Your question is so fundamental that it can be answered (if you want and if you have the courage to accept it) fully intuitively without any math or knowledge of electricity. The capacitive load is simply a capacitor; so you have to have a good intuitive notion about the capacitor. But you already have it from life - a tank that can store something (air, water, money, data, charge, energy, reputations:-), and your task is to fill or empty it... fast or slow... Fish tank and communicating vessels are the most popular fluid analogies of the capacitance phenomenon. So you have the answer to the question when these tanks (capacitors) will charge quickly and why...
Now let's put the analogies aside and discuss something "more serious". Like anything in this world, capacitive load can be both useful and harmful:
A useful capacitive load is, for example, the capacitor in an RC integrating circuit. In this case, its slow charging is something we want, because it allows us to get an idea of the time through the voltage (hence the resistor in series to the capacitor). In this way, we can make timers (555), ramp generators and more.
In other cases (e.g., dynamic RAM, sample&hold circuits, peak detectors), the capacitive load is also useful since we used it to memorize (store) digital or analog data... but now we want to quickly charge the capacitance. In these cases, the charging voltage source has to be powerful enough so as not to "dip up" (as you guessed).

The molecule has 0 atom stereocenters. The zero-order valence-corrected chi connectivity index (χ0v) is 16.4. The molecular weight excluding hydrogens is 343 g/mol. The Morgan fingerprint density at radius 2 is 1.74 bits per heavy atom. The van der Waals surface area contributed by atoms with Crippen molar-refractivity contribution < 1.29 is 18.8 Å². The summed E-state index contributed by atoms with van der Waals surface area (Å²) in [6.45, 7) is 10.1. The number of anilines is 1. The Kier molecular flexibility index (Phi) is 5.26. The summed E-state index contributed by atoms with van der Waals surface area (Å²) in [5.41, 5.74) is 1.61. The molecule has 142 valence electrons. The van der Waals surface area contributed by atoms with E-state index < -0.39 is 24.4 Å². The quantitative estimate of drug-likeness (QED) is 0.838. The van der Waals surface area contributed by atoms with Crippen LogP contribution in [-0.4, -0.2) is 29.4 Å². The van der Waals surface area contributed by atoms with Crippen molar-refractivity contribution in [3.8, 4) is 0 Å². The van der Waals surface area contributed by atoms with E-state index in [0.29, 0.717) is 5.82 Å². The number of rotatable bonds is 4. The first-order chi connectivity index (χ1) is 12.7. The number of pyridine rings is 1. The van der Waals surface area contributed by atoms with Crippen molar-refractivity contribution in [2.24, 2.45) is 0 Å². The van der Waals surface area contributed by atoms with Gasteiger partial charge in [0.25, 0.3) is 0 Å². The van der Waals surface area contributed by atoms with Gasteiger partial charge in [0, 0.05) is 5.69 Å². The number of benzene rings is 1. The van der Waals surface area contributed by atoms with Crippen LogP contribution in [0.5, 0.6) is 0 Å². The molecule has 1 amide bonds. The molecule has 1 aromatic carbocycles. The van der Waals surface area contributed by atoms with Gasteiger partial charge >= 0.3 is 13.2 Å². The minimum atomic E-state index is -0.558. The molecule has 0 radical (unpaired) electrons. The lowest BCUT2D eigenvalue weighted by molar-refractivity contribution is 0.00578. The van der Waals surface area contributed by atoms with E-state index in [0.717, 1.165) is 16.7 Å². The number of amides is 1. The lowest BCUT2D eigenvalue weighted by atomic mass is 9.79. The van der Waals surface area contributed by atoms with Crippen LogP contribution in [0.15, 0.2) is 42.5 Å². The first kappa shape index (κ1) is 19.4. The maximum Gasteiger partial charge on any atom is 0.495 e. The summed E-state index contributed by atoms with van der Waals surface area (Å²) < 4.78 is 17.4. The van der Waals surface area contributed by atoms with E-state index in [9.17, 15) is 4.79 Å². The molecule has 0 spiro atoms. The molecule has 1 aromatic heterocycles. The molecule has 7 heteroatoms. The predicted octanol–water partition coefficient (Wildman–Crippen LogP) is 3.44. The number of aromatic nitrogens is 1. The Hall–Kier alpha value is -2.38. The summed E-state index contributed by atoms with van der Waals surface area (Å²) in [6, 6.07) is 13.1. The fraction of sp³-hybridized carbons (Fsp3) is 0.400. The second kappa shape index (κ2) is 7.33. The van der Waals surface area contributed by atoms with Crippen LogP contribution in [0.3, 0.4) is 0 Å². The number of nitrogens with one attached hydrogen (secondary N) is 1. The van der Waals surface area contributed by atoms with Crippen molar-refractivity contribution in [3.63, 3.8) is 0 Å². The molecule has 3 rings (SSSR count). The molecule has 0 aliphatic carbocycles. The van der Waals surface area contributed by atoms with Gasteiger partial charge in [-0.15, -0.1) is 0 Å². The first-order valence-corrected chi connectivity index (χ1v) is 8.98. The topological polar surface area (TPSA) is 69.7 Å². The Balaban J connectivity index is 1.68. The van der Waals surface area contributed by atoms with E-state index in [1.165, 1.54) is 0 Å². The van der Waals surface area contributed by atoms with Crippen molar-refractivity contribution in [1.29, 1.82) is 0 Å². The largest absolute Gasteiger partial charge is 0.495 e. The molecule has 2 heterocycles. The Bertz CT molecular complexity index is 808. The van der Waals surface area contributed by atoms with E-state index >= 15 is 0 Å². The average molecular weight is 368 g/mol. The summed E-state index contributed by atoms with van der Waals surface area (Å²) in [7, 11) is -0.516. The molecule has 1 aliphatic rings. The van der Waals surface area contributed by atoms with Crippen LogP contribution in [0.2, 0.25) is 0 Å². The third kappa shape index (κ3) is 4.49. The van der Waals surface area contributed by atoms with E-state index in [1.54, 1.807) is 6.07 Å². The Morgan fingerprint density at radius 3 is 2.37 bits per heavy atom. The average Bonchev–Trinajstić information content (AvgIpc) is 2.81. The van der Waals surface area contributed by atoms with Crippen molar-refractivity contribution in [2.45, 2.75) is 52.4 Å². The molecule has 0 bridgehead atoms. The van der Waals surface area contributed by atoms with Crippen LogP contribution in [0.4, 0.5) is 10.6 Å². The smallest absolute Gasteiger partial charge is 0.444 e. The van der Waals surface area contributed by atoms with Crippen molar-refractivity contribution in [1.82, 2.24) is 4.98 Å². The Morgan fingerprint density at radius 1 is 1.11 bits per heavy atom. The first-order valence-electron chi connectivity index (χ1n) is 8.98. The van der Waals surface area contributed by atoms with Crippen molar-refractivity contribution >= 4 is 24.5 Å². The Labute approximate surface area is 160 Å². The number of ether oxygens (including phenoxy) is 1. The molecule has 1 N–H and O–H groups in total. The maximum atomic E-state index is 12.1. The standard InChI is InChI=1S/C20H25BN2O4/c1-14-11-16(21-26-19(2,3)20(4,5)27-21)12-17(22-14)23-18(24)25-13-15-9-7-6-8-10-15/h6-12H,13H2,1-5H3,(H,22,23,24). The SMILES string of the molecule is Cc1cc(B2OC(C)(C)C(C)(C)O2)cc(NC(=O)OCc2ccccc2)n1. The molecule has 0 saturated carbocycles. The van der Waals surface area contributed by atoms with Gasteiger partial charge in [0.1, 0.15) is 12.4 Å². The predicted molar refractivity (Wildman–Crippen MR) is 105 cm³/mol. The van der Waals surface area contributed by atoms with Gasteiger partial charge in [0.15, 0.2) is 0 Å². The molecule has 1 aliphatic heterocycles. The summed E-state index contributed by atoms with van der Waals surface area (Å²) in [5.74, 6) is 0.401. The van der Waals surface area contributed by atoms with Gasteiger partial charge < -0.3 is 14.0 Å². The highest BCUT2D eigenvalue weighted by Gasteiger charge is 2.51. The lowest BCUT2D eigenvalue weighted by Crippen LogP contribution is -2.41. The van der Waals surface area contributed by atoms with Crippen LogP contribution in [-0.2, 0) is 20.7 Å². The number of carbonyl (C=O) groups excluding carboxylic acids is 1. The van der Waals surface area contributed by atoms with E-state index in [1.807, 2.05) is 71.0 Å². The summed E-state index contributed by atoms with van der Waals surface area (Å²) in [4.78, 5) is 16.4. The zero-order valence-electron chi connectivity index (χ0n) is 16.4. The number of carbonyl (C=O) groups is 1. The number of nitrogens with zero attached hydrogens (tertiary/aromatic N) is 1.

Strictly speaking, this arrangement is incorrect because the capacitor short-circuits the voltage source... but it is still used. The capacitor differentiator (without a resistor) is another well-known example.
An undesired capacitive load is the parasitic (stray) capacitance of elements and wires that causes them to behave to some extent as capacitors. The undesired capacitance appears "in parallel" to the useful property of resistance or inductance... or an open circuit (no load connected). In these cases, the slow charging is undesired. And we know how to solve this problem from our routine (the analogies above) - by charging with high current through low resistance (hence the absence of resistance).
Capacitive loads may cause problems at the complementary outputs of digital circuits. At high output voltage ("1") they are charged through the upper transistor (the charging current exits the output). At low output voltage ("0") they are discharged through the lower transistor (the discharging current enters the output).
Finally, about the phase shift... it is a great challenge to explain it in a fully intuitive way...
Imagine you slowly started to open the tap to fill a bucket with water (the water flow is the "current" and the water level is the "voltage"). As a result, the "voltage" increases when the "current" increases.
Then begin slowly closing the tap (to empty the bucket, as you probably think:-). Supprisingly, the "voltage" continues increasing although the "current" decreases. This is an example of the so-called "phase shift"...